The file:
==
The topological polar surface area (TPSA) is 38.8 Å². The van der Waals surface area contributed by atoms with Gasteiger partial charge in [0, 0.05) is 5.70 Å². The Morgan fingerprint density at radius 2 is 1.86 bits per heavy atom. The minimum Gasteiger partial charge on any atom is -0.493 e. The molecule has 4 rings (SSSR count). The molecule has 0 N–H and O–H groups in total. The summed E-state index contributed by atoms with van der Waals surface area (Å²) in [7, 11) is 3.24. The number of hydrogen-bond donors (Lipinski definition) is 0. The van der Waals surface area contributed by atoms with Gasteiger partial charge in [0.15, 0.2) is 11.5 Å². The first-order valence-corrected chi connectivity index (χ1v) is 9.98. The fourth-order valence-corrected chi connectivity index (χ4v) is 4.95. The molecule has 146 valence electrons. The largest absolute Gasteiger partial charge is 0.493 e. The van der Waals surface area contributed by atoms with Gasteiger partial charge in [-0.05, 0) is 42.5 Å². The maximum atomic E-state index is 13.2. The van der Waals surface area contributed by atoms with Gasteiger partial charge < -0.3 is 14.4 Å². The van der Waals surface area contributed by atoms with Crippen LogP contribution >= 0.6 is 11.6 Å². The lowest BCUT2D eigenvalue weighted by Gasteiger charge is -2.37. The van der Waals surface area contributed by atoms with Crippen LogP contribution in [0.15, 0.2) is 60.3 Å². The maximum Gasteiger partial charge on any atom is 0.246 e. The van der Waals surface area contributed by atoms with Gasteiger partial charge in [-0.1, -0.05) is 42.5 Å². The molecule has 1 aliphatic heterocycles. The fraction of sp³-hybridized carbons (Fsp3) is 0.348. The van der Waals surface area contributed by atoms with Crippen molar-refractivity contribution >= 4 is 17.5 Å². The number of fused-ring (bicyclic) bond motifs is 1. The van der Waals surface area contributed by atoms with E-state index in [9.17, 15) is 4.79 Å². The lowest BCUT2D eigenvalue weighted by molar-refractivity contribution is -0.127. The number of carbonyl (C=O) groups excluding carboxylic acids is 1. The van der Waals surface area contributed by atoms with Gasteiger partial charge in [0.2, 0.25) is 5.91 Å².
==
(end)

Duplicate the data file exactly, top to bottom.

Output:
The topological polar surface area (TPSA) is 38.8 Å². The van der Waals surface area contributed by atoms with Gasteiger partial charge in [0, 0.05) is 5.70 Å². The Morgan fingerprint density at radius 2 is 1.86 bits per heavy atom. The minimum Gasteiger partial charge on any atom is -0.493 e. The molecule has 4 rings (SSSR count). The molecule has 0 N–H and O–H groups in total. The summed E-state index contributed by atoms with van der Waals surface area (Å²) in [7, 11) is 3.24. The number of hydrogen-bond donors (Lipinski definition) is 0. The van der Waals surface area contributed by atoms with Gasteiger partial charge in [0.15, 0.2) is 11.5 Å². The first-order valence-corrected chi connectivity index (χ1v) is 9.98. The fourth-order valence-corrected chi connectivity index (χ4v) is 4.95. The molecule has 146 valence electrons. The largest absolute Gasteiger partial charge is 0.493 e. The van der Waals surface area contributed by atoms with Gasteiger partial charge in [-0.05, 0) is 42.5 Å². The maximum atomic E-state index is 13.2. The van der Waals surface area contributed by atoms with Gasteiger partial charge < -0.3 is 14.4 Å². The van der Waals surface area contributed by atoms with Crippen LogP contribution >= 0.6 is 11.6 Å². The lowest BCUT2D eigenvalue weighted by Gasteiger charge is -2.37. The van der Waals surface area contributed by atoms with Crippen LogP contribution in [0.15, 0.2) is 60.3 Å². The maximum Gasteiger partial charge on any atom is 0.246 e. The van der Waals surface area contributed by atoms with Gasteiger partial charge in [-0.1, -0.05) is 42.5 Å². The molecule has 1 aliphatic heterocycles. The fraction of sp³-hybridized carbons (Fsp3) is 0.348. The van der Waals surface area contributed by atoms with Crippen molar-refractivity contribution >= 4 is 17.5 Å². The number of fused-ring (bicyclic) bond motifs is 1. The van der Waals surface area contributed by atoms with E-state index in [9.17, 15) is 4.79 Å². The lowest BCUT2D eigenvalue weighted by molar-refractivity contribution is -0.127. The number of carbonyl (C=O) groups excluding carboxylic acids is 1. The van der Waals surface area contributed by atoms with Gasteiger partial charge in [0.2, 0.25) is 5.91 Å².